In a previous post, I discussed a Life-Style Leftist blogman’s outraged response to a perfectly reasonable statement about a very sound study, and analyzed the rhetorical strategy of accusing your opponent of saying something he didn’t say. In this post, I want to talk about the substance of the study, what it shows and what it doesn’t.
It is always dangerous to speculate about people’s motives of course. I’ve never met Zach Ford, the blogman over at Think Progress, so I don’t know exactly what he is thinking. But I can say this: the logic of the marriage redefinition movement requires its advocates to deny that gender matters.
If gender is to become legally irrelevant to marriage, the logic of their position drives them to claim that gender is irrelevant to parenthood. The gender of parents doesn’t matter. The gender of children doesn’t matter. There is no difference between “mothers” and “fathers:” those are just empty, social constructs. There are only generic parents. In fact, everyone is a generic person. There are no sons and daughters either, only generic children. So, the impact of an absent father on a girl should be exactly the same as an absent mother on a girl, or an absent father on a boy, or as an absent mother on a boy.
But now, take a look at the study that Mr. Ford claims that Mr. Stanton has mischaracterized. The title of the study reveals that it is profoundly about gender, “The
Trouble with Boys: Social Influences and the Gender Gap in Disruptive Behavior.” Mr. Ford characterizes the paper thus: “If anything, the Booth study supports arguments Read more…
An urban high school teacher in Connecticut talks about unwed motherhood, fatherlessness, and how it affects the kids in his classroom.
by Gerry Garibaldi
…Here’s my prediction: the money, the reforms, the gleaming porcelain, the hopeful rhetoric about saving our children—all of it will have a limited impact, at best, on most city schoolchildren. Urban teachers face an intractable problem, one that we cannot spend or even teach our way out of: teen pregnancy. This year, all of my favorite girls are pregnant, four in all, future unwed mothers every one. There will be no innovation in this quarter, no race to the top. Personal moral accountability is the electrified rail that no politician wants to touch… Read more…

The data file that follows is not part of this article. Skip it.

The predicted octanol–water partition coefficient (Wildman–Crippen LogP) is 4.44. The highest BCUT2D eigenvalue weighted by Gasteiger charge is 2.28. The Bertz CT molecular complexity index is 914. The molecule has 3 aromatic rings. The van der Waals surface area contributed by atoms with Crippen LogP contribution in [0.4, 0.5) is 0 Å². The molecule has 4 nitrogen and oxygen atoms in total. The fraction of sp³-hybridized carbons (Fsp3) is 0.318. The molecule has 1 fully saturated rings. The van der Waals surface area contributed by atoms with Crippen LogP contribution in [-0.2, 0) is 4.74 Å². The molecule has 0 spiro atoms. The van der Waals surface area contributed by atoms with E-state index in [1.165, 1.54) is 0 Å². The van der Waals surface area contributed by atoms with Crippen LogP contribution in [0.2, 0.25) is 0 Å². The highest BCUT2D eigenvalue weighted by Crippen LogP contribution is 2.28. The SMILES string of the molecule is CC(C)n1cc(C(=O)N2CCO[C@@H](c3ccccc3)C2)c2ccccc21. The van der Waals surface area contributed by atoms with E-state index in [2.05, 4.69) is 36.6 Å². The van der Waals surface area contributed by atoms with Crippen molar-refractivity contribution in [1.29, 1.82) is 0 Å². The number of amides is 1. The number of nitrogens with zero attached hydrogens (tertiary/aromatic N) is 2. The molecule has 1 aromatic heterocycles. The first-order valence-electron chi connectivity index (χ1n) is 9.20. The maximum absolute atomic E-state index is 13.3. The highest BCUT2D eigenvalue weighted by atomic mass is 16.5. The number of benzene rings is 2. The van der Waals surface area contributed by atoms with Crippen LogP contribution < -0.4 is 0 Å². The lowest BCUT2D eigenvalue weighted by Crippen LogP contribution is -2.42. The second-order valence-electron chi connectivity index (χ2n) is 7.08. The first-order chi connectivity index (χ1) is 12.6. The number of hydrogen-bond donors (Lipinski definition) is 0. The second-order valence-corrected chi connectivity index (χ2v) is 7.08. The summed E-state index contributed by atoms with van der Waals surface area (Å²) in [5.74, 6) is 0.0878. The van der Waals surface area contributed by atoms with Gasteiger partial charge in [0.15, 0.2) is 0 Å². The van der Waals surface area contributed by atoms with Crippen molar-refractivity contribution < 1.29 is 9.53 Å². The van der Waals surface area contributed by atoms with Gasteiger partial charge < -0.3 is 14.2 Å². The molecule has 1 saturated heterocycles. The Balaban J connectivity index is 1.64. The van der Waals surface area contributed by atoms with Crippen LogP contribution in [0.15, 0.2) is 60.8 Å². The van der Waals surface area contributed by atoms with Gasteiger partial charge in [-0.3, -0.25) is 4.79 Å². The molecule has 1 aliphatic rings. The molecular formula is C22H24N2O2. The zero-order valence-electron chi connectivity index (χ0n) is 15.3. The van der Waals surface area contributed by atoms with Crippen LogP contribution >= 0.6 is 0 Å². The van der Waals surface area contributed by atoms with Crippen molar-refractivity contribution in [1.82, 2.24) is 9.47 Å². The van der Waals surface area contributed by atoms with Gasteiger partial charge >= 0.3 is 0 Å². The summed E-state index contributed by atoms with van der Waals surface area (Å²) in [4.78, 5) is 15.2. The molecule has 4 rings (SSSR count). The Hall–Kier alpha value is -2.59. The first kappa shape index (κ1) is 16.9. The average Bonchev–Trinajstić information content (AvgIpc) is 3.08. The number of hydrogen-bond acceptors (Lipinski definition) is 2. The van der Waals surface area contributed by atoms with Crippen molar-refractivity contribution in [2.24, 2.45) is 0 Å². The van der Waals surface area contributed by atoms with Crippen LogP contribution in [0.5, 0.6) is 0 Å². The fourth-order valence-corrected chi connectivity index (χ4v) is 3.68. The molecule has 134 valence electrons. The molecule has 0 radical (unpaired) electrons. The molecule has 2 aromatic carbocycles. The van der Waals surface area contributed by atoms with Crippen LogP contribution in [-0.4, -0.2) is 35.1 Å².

Categories: Children, Demography, Economics, family, fathers, Marriage, motherhood, popular culture, Pregnancy, Single Parents, Teenagers Children, family, fathers, gay marriage, motherhood, Parenting, Teenagers
Tomorrow on my regular Issues Etc segment, I will talk about David Cameron’s recent speech on the importance of the family.
Some of the worst aspects of human nature tolerated, indulged – sometimes even incentivised – by a state and its agencies that in parts have become literally de-moralised. So do we have the determination to confront all this and turn it around? I have the very strong sense that the responsible majority of people in this country not only have that determination; they are crying out for their government to act upon it.
I will be drawing on these sources:
My book review of Patricia Morgan’s book, The War Between the State and the Family. This is still a good and timely book, which you can purchase through the IEA in the UK.
A 2011 Report detailing the taxpayer cost of out of wedlock childbearing in the UK.
Tune in, and listen live!
Totally not cool. Those poor kids.
Twenty percent of US mothers have children with different biological fathers, a study presented at the Population Association of America meeting revealed today. Cassandra Dorius, from the University of Michigan Institute of Social research added that mothers of multiple children of different biological fathers tend to be less educated, under-employed, and have lower incomes.
Meaning: Multiple partner fertility defined as having children with more than one partner.
When Dorius examined patterns in families with more than two children, she discovered that 28% of them had different birth fathers. “It’s pervasive.”, Dorius added. Read more…